BOULDER, Colo. (CBS4) – Students from Denver’s North High School traveled to the University of Colorado Boulder on Wednesday for a chance to experience college life and classes in person and receive a gift of laptops for KidsTek collected by business majors that raised the money for the trip and the computers.
“What prevents them from taking that step is money and how to pay for it,” explained Esmeralda Gutierrez, 17, a senior at North High School, on the challenge many of her classmates face when considering college. “Today strengthened that vision of getting there, where they want to be.”
Sophomores at the Leeds School of Business started a project in August to bring students to campus and provide them with the laptops that could help them in school. They realized the need for computers among low-income students was significant and that it was hurting their ability to be successful in their studies. So they asked for donations to pay for a bus to bring those students to Boulder and buy laptops for them.
“It’s absolutely crucial,” said Leanne Sigman on the need for computers as a student, a business major at CU Boulder concentrating on Finance and Accounting. “To be honest, I could not have done 100 percent of my assignments.”
The six CU sophomores teamed up with KidsTek to make sure the equipment got to those that could benefit the most from the gift. The nonprofit based in Denver focuses on improving the technology literacy of students across Colorado. Schools invite instructors to come in on a weekly basis to teach their students about Microsoft Word, Excel, coding languages, and other computer skills.
“KidsTek has really helped me get out of my comfort zone,” added Gutierrez. “It goes beyond the classroom, making connections, learning how to be professional.”
Staff members for the organization came along for the trip with students from North High School. They received the first delivery of 20 total laptops donated by the CU team. KidsTek gives a laptop to each students that graduates from one of its programs taught at their school.
“We just wanted to bridge the gap and make CU a possible dream for them,” said Sigman. “To relieve the financial burden for that is priceless.”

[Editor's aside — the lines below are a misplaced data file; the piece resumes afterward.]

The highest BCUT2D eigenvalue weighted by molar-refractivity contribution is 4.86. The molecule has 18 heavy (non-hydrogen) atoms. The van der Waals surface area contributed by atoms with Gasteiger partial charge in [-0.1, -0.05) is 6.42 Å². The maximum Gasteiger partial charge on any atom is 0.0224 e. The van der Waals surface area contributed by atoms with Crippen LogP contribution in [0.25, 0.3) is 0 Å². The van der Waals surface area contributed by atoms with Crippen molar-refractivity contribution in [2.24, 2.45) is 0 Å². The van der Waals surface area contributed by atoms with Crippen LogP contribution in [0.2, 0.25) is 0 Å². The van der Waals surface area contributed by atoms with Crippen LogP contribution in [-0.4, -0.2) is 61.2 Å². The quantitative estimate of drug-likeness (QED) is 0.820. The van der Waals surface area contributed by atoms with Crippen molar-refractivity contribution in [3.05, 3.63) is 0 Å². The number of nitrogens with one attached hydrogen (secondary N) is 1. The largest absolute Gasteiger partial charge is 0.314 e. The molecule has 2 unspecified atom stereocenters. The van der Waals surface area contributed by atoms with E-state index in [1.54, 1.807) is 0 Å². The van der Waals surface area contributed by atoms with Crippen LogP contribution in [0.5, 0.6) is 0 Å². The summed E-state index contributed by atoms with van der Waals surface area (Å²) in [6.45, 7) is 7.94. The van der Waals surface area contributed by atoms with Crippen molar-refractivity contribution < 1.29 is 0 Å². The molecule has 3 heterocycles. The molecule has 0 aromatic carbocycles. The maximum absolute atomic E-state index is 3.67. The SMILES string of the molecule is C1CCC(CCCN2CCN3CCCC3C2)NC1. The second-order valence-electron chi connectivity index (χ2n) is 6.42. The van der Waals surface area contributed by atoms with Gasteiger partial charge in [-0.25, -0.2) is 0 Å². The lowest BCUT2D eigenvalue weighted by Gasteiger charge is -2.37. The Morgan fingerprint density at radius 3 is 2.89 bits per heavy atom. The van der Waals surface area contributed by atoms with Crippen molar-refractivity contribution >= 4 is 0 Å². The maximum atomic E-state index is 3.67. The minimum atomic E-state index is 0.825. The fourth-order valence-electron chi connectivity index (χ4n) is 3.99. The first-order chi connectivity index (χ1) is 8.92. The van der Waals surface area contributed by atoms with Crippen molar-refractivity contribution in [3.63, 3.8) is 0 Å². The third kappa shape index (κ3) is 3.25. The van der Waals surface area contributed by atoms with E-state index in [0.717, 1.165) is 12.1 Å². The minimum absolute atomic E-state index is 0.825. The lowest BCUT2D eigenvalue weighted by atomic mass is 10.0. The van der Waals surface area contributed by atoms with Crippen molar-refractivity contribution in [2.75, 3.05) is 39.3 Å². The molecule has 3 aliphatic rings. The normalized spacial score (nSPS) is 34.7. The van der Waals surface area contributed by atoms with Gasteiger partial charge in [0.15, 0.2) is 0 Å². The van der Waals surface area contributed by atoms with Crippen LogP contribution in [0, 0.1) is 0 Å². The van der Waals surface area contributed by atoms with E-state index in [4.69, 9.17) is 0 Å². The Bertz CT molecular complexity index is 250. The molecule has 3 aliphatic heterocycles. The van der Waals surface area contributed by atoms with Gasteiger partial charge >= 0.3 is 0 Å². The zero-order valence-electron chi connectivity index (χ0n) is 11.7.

Sigman and her classmates organized a tour for the students of the Boulder campus and time in one of their business classes. The North High School students visited a communications course and were given an assignment on the spot. A chance to experience a college-level curriculum even before they finish high school. They brainstormed as a group and then had to present their ideas to the entire class.
“It was definitely very challenging to get up in front of like a lot of people you don’t know,” Gutierrez said.
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“We just wanted to prove to them that college classes are feasible,” added Sigman.
The business majors also hosted the high school students for lunch, giving them the chance to talk with professors and counselors. Conversations covered campus life and making the adjustment from high school to college. As a group of students, they were able to teach each other about their unique experiences from their respective communities.
“It’s been such a rewarding day, I’ve learned more from these high schools students than I think I’ve given them,” Sigman said. “When someone does not have the same advantages as you, do whatever you can to help them.”
Gutierrez was one of the oldest in the group and has already become a role model for her peers. She hopes she can be one for her younger brother while already making her parents proud.
“It will mean a lot to them,” she said. “It’s really emotional as well being the first student in my family to graduate high school, let alone go to college.”
One of the lessons the students at CU realized from this project was that opportunities are often presented to you simply based on your address. It motivated them to do more for those that weren’t given the same privileges they experienced before college. But they also saw an example of someone who overcame those circumstances and she hopes others will learn from her story as well.
“It is possible, never give up, keep pushing toward your goals, no matter how hard it may get, perseverance is key,” said Gutierrez. “The change starts with you, you can change your family trajectory.”